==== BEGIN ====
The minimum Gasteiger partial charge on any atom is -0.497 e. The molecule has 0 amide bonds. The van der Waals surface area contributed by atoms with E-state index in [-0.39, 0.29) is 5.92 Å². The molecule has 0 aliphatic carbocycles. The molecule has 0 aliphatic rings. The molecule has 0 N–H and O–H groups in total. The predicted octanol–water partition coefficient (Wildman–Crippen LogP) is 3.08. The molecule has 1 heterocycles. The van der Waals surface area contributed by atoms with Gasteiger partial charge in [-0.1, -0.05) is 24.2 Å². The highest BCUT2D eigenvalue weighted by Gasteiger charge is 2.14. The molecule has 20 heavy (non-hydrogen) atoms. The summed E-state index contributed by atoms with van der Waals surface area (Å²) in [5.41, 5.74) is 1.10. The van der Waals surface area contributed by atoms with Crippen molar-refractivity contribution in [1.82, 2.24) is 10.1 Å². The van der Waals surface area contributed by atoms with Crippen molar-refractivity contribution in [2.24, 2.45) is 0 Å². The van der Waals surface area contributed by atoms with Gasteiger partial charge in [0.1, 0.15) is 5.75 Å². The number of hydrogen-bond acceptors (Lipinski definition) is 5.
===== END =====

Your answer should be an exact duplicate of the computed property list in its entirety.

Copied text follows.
The minimum Gasteiger partial charge on any atom is -0.497 e. The molecule has 0 amide bonds. The van der Waals surface area contributed by atoms with E-state index in [-0.39, 0.29) is 5.92 Å². The molecule has 0 aliphatic carbocycles. The molecule has 0 aliphatic rings. The molecule has 0 N–H and O–H groups in total. The predicted octanol–water partition coefficient (Wildman–Crippen LogP) is 3.08. The molecule has 1 heterocycles. The van der Waals surface area contributed by atoms with Gasteiger partial charge in [-0.1, -0.05) is 24.2 Å². The highest BCUT2D eigenvalue weighted by Gasteiger charge is 2.14. The molecule has 20 heavy (non-hydrogen) atoms. The summed E-state index contributed by atoms with van der Waals surface area (Å²) in [5.41, 5.74) is 1.10. The van der Waals surface area contributed by atoms with Crippen molar-refractivity contribution in [1.82, 2.24) is 10.1 Å². The van der Waals surface area contributed by atoms with Crippen molar-refractivity contribution in [2.24, 2.45) is 0 Å². The van der Waals surface area contributed by atoms with Gasteiger partial charge in [0.1, 0.15) is 5.75 Å². The number of hydrogen-bond acceptors (Lipinski definition) is 5.